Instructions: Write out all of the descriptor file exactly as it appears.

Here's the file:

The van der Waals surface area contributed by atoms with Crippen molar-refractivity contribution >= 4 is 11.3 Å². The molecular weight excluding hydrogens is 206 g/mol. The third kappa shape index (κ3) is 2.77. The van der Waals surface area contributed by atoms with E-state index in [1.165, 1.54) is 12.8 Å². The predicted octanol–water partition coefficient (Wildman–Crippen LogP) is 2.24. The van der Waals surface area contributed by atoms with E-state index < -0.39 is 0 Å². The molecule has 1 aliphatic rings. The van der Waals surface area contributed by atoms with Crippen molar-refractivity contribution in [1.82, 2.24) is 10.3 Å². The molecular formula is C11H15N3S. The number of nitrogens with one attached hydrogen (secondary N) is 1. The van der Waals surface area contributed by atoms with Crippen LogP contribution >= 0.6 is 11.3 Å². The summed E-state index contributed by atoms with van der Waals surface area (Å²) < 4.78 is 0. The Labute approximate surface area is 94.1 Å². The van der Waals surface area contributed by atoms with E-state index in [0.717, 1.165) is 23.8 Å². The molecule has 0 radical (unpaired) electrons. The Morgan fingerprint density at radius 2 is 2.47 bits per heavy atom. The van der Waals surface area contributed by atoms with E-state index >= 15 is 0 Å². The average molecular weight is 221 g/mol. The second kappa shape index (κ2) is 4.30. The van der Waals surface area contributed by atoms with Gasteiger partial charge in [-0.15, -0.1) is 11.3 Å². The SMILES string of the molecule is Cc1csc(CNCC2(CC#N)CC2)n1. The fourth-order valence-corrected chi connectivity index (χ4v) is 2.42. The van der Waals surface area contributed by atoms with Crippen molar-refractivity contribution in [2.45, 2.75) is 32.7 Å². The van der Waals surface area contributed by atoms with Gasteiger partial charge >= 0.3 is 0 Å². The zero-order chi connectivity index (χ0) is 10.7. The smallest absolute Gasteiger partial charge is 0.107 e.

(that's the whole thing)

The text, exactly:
The van der Waals surface area contributed by atoms with Crippen molar-refractivity contribution >= 4 is 11.3 Å². The molecular weight excluding hydrogens is 206 g/mol. The third kappa shape index (κ3) is 2.77. The van der Waals surface area contributed by atoms with E-state index in [1.165, 1.54) is 12.8 Å². The predicted octanol–water partition coefficient (Wildman–Crippen LogP) is 2.24. The van der Waals surface area contributed by atoms with E-state index < -0.39 is 0 Å². The molecule has 1 aliphatic rings. The van der Waals surface area contributed by atoms with Crippen molar-refractivity contribution in [1.82, 2.24) is 10.3 Å². The molecular formula is C11H15N3S. The number of nitrogens with one attached hydrogen (secondary N) is 1. The van der Waals surface area contributed by atoms with Crippen LogP contribution >= 0.6 is 11.3 Å². The summed E-state index contributed by atoms with van der Waals surface area (Å²) < 4.78 is 0. The Labute approximate surface area is 94.1 Å². The van der Waals surface area contributed by atoms with E-state index in [0.717, 1.165) is 23.8 Å². The molecule has 0 radical (unpaired) electrons. The Morgan fingerprint density at radius 2 is 2.47 bits per heavy atom. The van der Waals surface area contributed by atoms with E-state index >= 15 is 0 Å². The average molecular weight is 221 g/mol. The second kappa shape index (κ2) is 4.30. The van der Waals surface area contributed by atoms with Gasteiger partial charge in [-0.15, -0.1) is 11.3 Å². The SMILES string of the molecule is Cc1csc(CNCC2(CC#N)CC2)n1. The fourth-order valence-corrected chi connectivity index (χ4v) is 2.42. The van der Waals surface area contributed by atoms with Crippen molar-refractivity contribution in [2.45, 2.75) is 32.7 Å². The van der Waals surface area contributed by atoms with Gasteiger partial charge >= 0.3 is 0 Å². The zero-order chi connectivity index (χ0) is 10.7. The smallest absolute Gasteiger partial charge is 0.107 e.